Are the ad holding companies becoming vampire squids in their search for production money?

Back in 2009 Rolling Stone’s Matt Taibbi called investment bank Goldman Sachs “a great vampire squid…relentlessly jamming its blood funnel into anything that smells like money.”

Goldman’s reputation has never really recovered. Could the same be said today of the advertising holding companies?

The US Department of Justice is investigating bid-rigging by the big holding companies, soliciting quote from independent production and post-production companies that they know they can undercut to steer the work into their own, rapidly-growing facilities.

It’s almost certain that this happens in the UK too although less certain that it’s actually illegal here (US anti-trust laws are written in stone, the UK’s aren’t). Steve Davies, CEO of the Advertising Producers Association, has demanded that stricter guidelines for such auctions, saying that agencies shouldn’t be involved at all in the auctions if they’re pitching too. Fair enough, you shouldn’t be able to mark your own homework.

IPA director-general Paul Bainsfair, a former agency man, has said he’s unaware of such practices but wouldn’t condone them. He says: “agencies are entitled to provide in-house production work and should be free to do so. Any agency considering pitching for a piece of production work should make its intentions known to any third party it has invited to pitch as well.”

Which is probably as far as he can go, given that the likes of WPP and Omnicom are the biggest contributors to the IPA’s coffers.

Once upon a time agencies were happy to use external production companies, marking up their invoices happily in the process. The work was (usually) good and everyone (bar some clients) was happy enough. But then the cost consultants took over and the margins began to disappear.

The upshot was that the big agencies sought to bring more work in-house. First this was the unglamorous heavy lifting carried out by the likes of independents like Tag, more likely to be print than TV.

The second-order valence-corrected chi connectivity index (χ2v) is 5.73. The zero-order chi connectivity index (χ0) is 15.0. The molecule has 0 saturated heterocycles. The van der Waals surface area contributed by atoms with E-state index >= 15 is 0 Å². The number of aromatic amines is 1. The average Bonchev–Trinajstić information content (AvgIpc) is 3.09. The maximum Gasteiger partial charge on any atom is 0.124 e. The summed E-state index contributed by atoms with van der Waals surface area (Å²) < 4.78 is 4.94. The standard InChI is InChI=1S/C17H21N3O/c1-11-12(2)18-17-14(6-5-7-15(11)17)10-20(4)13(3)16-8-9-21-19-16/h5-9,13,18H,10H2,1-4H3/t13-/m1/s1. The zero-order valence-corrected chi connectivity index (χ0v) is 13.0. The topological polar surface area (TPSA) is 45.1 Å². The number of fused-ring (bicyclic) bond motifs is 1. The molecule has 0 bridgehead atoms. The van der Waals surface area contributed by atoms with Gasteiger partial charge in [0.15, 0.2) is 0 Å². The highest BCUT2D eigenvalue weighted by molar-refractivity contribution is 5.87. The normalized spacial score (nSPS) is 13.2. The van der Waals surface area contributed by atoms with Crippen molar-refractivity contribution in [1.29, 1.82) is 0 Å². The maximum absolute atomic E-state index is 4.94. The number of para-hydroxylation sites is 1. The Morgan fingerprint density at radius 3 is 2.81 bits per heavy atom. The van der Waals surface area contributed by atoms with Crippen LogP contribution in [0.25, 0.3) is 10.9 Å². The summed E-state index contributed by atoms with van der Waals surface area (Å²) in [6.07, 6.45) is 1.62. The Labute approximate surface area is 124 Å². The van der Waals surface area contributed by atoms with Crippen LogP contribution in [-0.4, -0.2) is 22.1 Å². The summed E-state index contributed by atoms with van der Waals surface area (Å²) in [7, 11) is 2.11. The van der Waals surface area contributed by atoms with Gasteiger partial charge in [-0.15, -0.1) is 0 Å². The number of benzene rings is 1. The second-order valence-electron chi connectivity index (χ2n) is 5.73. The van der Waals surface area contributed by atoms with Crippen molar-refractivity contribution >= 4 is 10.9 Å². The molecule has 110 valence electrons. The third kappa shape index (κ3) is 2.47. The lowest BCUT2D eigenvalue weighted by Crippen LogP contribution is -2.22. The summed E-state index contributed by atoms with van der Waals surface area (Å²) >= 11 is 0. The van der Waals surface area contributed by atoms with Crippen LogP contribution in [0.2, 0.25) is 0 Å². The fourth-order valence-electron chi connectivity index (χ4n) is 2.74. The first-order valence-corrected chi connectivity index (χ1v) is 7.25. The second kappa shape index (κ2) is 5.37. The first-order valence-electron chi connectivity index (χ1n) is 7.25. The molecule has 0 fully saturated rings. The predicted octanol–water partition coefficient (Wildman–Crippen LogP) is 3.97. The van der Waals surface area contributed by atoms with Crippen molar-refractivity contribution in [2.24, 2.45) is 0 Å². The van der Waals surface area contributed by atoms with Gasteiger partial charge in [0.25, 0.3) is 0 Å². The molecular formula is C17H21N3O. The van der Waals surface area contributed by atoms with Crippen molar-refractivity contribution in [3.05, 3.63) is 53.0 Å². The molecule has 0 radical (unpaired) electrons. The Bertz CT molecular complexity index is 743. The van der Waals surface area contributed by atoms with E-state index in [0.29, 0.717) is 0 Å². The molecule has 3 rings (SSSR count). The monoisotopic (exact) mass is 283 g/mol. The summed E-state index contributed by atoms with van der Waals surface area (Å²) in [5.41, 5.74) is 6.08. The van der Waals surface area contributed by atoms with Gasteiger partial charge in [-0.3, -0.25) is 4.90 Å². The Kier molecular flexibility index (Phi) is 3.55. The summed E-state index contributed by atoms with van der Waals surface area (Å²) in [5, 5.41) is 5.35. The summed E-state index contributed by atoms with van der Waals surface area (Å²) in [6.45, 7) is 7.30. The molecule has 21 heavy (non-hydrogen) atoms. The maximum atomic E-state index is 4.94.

Then digital came along and, all of a sudden, some clients were commissioning yards of video. This hit TV commercial production budgets and some agencies thought; why we don’t we do this ourselves? But agency margins (and, by extension, holding company margins) were still under pressure so they thought: why don’t we do all of it, including the fancy big budget stuff?

The consequence – and this is where our friend the giant squid comes in – is that a whole industry (reckoned to be worth $5bn in the US but very probably more) is under threat. This matters in a wider context too. For decades production companies subsidised their work on small budget films and other creative projects by commercials work. If commercials work goes, so will they and the independent productions that depend on them.

Now the ad holding companies, as the IPA’s Bainsfair says, are perfectly entitled to pursue what work they can. WPP’s GroupM Entertainment is reckoned to be the biggest co-funder of TV programmes in the UK, usually paid in TV airtime.

But it’s a big structural issue for the creative industries as a whole.

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About Stephen Foster

Stephen is a former editor of Marketing Week and London Evening Standard advertising columnist. He wrote City Republic for Brand Republic and is a partner in communications consultancy The Editorial Partnership.